What are the advantages of using cannabis oil instead of another cannabis product? Cannabis oil is a more discreet dosing option that is easy to use and carry, making it perfect for on-the-go dosing. Additionally, cannabis oil is a safer alternative to smoking or vaping cannabis since it requires no inhalation of any kind of foreign substance.
Pain is one of the most common reasons why people turn to therapeutic cannabis products like cannabis oil.
What’s the best cannabis oil for pain? Research shows that THC and CBD may affect pain perception and may alleviate inflammation and inflammatory pain. THC is believed to be especially effective at managing central or neuropathic pain, while CBD is thought to be better suited for reducing inflammation.
While these two cannabinoids may be effective on their own, the best cannabis oil for pain will contain a combination of these two cannabinoids. Working together in synergy, these cannabinoids can take advantage of the entourage effect to produce more comprehensive pain relief than either could on their own. If you find that your THC or CBD oil just isn’t getting it done, try a combination of the two before moving on to another treatment option.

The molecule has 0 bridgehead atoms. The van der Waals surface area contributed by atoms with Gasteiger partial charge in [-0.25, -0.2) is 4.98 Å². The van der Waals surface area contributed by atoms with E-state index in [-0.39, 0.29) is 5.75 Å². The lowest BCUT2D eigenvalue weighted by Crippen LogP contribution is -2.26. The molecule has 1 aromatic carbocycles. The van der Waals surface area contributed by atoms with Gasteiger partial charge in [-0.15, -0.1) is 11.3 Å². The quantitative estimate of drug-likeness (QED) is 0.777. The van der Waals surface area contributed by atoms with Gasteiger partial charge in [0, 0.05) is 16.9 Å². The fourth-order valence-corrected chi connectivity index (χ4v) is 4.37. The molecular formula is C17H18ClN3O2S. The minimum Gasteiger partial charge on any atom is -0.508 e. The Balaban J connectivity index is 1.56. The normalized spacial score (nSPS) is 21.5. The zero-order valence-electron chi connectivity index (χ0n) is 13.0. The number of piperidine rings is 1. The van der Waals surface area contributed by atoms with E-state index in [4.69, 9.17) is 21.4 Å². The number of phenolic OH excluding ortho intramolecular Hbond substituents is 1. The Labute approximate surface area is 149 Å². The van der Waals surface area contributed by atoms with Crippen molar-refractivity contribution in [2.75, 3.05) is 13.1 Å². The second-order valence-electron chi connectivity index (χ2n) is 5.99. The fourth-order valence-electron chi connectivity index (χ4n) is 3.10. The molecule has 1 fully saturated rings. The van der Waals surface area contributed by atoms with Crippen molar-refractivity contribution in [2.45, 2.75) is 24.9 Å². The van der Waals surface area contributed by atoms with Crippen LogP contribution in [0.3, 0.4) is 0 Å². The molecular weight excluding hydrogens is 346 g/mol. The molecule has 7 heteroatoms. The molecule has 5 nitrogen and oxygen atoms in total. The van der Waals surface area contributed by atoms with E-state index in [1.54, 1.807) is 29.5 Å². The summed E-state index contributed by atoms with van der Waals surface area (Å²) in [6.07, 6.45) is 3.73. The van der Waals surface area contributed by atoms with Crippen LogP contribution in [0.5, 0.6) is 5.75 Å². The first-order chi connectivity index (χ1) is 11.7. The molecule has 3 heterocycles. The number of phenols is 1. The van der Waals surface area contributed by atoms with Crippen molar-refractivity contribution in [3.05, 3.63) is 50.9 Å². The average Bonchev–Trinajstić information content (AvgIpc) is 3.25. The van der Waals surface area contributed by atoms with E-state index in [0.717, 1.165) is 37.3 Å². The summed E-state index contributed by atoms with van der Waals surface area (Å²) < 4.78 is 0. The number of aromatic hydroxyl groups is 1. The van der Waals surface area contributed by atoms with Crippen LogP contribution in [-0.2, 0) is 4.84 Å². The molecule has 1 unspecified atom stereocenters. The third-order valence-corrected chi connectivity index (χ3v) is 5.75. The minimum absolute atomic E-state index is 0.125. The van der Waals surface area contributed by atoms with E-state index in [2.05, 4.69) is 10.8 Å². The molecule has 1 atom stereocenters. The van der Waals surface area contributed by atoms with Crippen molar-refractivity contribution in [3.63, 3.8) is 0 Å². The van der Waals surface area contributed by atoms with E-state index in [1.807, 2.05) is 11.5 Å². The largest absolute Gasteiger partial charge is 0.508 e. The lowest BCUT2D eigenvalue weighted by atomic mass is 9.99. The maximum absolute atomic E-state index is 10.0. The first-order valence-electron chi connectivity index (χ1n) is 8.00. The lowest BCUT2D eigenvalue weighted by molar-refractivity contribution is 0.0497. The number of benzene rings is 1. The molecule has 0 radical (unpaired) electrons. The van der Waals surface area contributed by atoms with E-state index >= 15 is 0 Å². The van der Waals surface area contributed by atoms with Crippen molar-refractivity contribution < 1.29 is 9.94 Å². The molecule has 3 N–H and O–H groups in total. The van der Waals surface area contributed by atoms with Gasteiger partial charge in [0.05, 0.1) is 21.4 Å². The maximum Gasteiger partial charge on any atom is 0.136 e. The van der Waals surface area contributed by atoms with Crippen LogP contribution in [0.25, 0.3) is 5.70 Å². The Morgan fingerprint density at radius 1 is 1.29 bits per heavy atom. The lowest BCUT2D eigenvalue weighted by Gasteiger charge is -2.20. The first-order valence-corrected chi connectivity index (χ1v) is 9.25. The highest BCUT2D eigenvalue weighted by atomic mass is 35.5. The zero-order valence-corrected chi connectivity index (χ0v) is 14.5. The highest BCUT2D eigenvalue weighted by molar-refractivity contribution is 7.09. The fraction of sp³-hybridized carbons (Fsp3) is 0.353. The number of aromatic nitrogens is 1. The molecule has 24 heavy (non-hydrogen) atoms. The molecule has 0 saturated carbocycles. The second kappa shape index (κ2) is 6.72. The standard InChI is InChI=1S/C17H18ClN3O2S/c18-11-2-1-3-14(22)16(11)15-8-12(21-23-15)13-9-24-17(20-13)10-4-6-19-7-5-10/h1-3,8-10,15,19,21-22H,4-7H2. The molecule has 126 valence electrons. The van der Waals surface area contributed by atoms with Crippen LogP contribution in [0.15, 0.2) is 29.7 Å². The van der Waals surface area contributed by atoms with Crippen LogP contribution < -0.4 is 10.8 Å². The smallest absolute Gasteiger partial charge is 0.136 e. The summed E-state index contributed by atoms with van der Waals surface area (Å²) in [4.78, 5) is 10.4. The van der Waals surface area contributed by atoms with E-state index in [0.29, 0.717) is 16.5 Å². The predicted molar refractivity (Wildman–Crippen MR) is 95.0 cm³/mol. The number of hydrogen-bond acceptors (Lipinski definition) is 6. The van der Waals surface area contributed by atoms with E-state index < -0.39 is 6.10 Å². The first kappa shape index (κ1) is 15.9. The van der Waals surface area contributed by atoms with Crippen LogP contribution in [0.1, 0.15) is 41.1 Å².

Looking to try out some cannabis oil for yourself? Check out our online menu for a selection of cannabis oils and other cannabis products. Love a good deal? Take a look at our deals page to see special offers you can take advantage of right now!
How is cannabis able to produce its intoxicating, mind-altering, and therapeutic effects? Mostly through the use of cannabinoids. The two best-known cannabinoids are delta-9-tetrahydrocannabinol (THC) and cannabidiol (CBD). But there are actually many, many more in the cannabis plant worth knowing.
Cannabinoids are a group of lipophilic molecules found in the cannabis plant. The precise number that exist in cannabis is unknown, but so far more than 100 individual cannabinoids have been detected.
Cannabinoids are believed to be responsible for producing most of the therapeutic and intoxicating effects of cannabis. It has been theorized that other cannabis compounds, like terpenes, work together in synergy with them to produce more complete effects (the entourage effect). Nevertheless, the overwhelming therapeutic and intoxicating potential of individual ones is undeniable.
Cannabinoids like THC and CBD are considered to be ‘phytocannabinoids’. This means that they are external cannabinoids that are introduced into the body’s endocannabinoid system (ECS). The ECS is a physiological system that helps the body to remain well-balanced (homeostasis). It is believed that the ECS is responsible for modulating functions like sleep, mood, appetite, pain perception, and much more.
The ECS is primarily composed of protein cell receptors, endocannabinoids, and phytocannabinoids. Cannabinoids produce their effects by interacting with these cell receptors in various ways. For example, THC has been known to bind directly to CB1 and CB2 receptors. By comparison, CBD has been found to stimulate these receptors, even changing the shape of CB1 receptors and making it harder for them to bind with THC.